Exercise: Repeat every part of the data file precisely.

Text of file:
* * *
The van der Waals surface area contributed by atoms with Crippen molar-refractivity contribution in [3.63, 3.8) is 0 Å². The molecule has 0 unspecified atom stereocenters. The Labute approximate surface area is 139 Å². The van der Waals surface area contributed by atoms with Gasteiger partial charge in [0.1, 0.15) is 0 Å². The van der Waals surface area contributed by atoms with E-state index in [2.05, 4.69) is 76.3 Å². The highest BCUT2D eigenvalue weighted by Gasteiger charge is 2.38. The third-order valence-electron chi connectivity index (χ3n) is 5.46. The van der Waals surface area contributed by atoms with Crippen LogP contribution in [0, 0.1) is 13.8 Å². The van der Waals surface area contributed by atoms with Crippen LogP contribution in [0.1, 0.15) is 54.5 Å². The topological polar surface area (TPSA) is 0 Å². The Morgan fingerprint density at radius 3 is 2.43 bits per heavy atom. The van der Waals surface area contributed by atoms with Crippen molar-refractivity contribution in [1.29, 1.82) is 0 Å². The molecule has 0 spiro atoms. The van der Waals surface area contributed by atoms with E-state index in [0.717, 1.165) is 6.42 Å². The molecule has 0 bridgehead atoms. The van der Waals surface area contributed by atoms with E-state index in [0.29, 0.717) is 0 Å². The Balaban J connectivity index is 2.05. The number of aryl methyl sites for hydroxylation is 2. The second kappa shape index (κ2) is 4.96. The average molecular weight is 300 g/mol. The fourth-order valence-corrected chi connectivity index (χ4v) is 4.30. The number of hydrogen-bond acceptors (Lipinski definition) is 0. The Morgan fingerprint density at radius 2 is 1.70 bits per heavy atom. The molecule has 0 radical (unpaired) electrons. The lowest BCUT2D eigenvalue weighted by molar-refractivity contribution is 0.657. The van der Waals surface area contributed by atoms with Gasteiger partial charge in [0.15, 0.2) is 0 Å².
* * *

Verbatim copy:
The van der Waals surface area contributed by atoms with Crippen molar-refractivity contribution in [3.63, 3.8) is 0 Å². The molecule has 0 unspecified atom stereocenters. The Labute approximate surface area is 139 Å². The van der Waals surface area contributed by atoms with Gasteiger partial charge in [0.1, 0.15) is 0 Å². The van der Waals surface area contributed by atoms with E-state index in [2.05, 4.69) is 76.3 Å². The highest BCUT2D eigenvalue weighted by Gasteiger charge is 2.38. The third-order valence-electron chi connectivity index (χ3n) is 5.46. The van der Waals surface area contributed by atoms with Crippen LogP contribution in [0, 0.1) is 13.8 Å². The van der Waals surface area contributed by atoms with Crippen LogP contribution in [0.1, 0.15) is 54.5 Å². The topological polar surface area (TPSA) is 0 Å². The Morgan fingerprint density at radius 3 is 2.43 bits per heavy atom. The van der Waals surface area contributed by atoms with Crippen molar-refractivity contribution in [1.29, 1.82) is 0 Å². The molecule has 0 spiro atoms. The van der Waals surface area contributed by atoms with E-state index in [0.717, 1.165) is 6.42 Å². The molecule has 0 bridgehead atoms. The van der Waals surface area contributed by atoms with E-state index in [0.29, 0.717) is 0 Å². The Balaban J connectivity index is 2.05. The number of aryl methyl sites for hydroxylation is 2. The second kappa shape index (κ2) is 4.96. The average molecular weight is 300 g/mol. The fourth-order valence-corrected chi connectivity index (χ4v) is 4.30. The number of hydrogen-bond acceptors (Lipinski definition) is 0. The Morgan fingerprint density at radius 2 is 1.70 bits per heavy atom. The molecule has 0 radical (unpaired) electrons. The lowest BCUT2D eigenvalue weighted by molar-refractivity contribution is 0.657. The van der Waals surface area contributed by atoms with Gasteiger partial charge in [0.15, 0.2) is 0 Å².